Winter’s gloom gave way to April’s fussy indecisiveness. My driving foot, finally free from its prison, was the only noticeably improved thing around the house. Up north, the baby had returned to Intensive Care. Could I come? Please?
Well, yes, but first a regular check-up visit with the gynecologist was on the calendar. “Hmm,” he said following the exam. “There’s something here. We need to schedule a biopsy.” What? What now?
Where was that life line? Oh yes, “weeping may endure for a night, but joy comes in the morning.” But it seemed to me the night was terribly long. Where was that promised morning?
“I’m sorry, doctor, but I simply don’t have time for such minor matters right now. I am leaving for Rhode Island in the morning.” There was a day when such news would have stopped all of life’s activities until taken care of, but the list of problems had become weighty enough to push my potential medical problem to the rear – to coin a phrase.
Leaving father and son behind with hopefully enough food and instructions to hold them, I headed north once again. Sighing. Lamenting. Mile upon mile, I lamented and rehearsed my woes. Son is more distant and surely doing things he should not. Husband’s authoritarian response is creating more stress. Our relationship was one of endurance. The baby is not doing well, no matter how many surgeries. The heavens were adamant. And I had no idea where God was in all this. It had been many long months since I had any sense of His presence, any word of encouragement, any sign of answered prayer. And now I need a biopsy??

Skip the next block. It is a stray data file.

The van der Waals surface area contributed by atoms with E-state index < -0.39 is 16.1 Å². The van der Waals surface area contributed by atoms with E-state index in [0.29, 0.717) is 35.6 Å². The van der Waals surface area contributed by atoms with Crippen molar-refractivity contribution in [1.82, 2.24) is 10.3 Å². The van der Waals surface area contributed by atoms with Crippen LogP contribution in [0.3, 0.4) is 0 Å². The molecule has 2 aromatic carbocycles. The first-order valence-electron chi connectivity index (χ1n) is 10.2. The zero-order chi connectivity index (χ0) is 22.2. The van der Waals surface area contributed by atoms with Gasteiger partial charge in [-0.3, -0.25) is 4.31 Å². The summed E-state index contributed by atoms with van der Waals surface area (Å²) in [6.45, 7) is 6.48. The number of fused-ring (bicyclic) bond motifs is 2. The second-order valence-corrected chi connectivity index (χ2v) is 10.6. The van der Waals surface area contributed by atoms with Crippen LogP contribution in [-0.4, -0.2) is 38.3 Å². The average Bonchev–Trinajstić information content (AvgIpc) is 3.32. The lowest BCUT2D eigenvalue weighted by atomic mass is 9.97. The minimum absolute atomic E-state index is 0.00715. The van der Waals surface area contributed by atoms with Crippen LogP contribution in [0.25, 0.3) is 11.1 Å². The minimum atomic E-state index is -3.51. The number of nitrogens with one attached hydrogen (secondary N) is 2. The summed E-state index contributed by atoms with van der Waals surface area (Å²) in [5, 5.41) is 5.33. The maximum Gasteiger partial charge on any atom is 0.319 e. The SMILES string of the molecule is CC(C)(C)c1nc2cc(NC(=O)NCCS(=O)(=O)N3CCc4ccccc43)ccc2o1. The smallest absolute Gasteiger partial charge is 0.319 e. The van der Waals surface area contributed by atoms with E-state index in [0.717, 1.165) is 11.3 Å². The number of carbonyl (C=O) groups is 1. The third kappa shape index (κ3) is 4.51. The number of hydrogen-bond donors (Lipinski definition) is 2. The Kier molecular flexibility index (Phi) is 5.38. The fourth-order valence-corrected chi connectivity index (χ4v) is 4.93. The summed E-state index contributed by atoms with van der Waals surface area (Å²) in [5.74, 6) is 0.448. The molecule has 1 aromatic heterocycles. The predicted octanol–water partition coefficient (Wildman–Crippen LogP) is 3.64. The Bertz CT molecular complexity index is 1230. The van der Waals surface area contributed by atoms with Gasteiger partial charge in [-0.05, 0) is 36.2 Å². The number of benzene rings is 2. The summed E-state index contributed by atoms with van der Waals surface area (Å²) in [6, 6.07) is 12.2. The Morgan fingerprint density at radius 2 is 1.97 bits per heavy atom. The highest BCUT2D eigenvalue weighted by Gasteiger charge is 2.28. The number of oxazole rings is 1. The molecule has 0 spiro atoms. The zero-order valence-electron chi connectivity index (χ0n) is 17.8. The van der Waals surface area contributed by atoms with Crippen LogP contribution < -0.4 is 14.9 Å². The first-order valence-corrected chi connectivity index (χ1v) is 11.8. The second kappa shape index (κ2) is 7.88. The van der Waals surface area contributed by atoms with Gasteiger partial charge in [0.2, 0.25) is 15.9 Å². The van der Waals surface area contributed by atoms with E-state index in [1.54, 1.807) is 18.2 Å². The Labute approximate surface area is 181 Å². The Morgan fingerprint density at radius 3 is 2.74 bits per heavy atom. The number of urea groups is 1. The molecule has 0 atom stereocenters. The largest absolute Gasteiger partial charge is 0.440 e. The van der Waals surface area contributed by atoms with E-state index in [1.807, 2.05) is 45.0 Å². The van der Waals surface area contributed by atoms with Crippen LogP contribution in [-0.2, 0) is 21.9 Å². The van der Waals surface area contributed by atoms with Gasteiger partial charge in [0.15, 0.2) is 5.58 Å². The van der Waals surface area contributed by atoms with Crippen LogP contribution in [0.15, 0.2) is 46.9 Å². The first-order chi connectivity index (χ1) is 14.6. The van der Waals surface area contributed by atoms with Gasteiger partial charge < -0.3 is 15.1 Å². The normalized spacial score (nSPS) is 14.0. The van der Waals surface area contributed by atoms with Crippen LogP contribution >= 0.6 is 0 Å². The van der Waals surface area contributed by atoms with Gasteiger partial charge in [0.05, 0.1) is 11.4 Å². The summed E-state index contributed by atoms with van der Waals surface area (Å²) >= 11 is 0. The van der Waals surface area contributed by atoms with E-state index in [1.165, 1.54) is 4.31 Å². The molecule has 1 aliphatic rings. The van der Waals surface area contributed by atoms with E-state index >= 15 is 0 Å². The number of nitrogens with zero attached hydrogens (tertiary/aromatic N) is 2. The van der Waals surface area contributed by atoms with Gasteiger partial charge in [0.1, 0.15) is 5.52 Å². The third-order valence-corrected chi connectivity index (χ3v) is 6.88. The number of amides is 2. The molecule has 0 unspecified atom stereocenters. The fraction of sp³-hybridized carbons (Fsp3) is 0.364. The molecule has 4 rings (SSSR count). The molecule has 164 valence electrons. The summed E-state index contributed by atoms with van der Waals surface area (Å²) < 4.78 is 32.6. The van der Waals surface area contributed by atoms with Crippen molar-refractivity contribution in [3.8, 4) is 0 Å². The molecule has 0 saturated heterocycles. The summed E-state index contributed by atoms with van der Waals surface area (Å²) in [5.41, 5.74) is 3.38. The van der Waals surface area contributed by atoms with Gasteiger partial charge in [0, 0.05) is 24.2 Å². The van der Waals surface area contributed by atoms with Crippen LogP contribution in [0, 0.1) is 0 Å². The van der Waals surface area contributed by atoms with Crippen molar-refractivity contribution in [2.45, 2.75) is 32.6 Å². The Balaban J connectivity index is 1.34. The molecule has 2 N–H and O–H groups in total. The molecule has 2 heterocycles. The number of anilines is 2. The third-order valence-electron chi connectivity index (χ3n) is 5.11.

Pennsylvania. New Jersey. New York. Connecticut. The miles rolled by. The reality of adult life is not what the Amex commercials depict. No lying on the beach with smiling server of drinks hovering near by. No sail boat just off shore. It is rather just slogging through the crisis du jour, hoping it will all work out in the end.
By the time I crossed the Rhode Island line, I was certain the bottom was up there somewhere. The weight of lost dreams, dark future, and failed promises pressed in from all sides. Having given up on almost everything, I sighed once more, and started to sing a simple song I had learned at church. “I am His, He is mine by the blood of the Lamb. He sought me, and He bought me, He redeemed me with His precious Holy Spirit, I am His, He is mine.” Simple. Truth.
Then I declared out loud, “Well, things may never change. I may never hear from God again. But where else can I go? I cannot turn my back on the Lord!” As I said those words, something happened. Deep inside me there was an almost audible ‘click’ or shift and I knew that things would be different from then on. In my “knower” I felt the life line. No longer in the grasp of tight fingers frantically holding on, it was now wrapped around my being, holding me.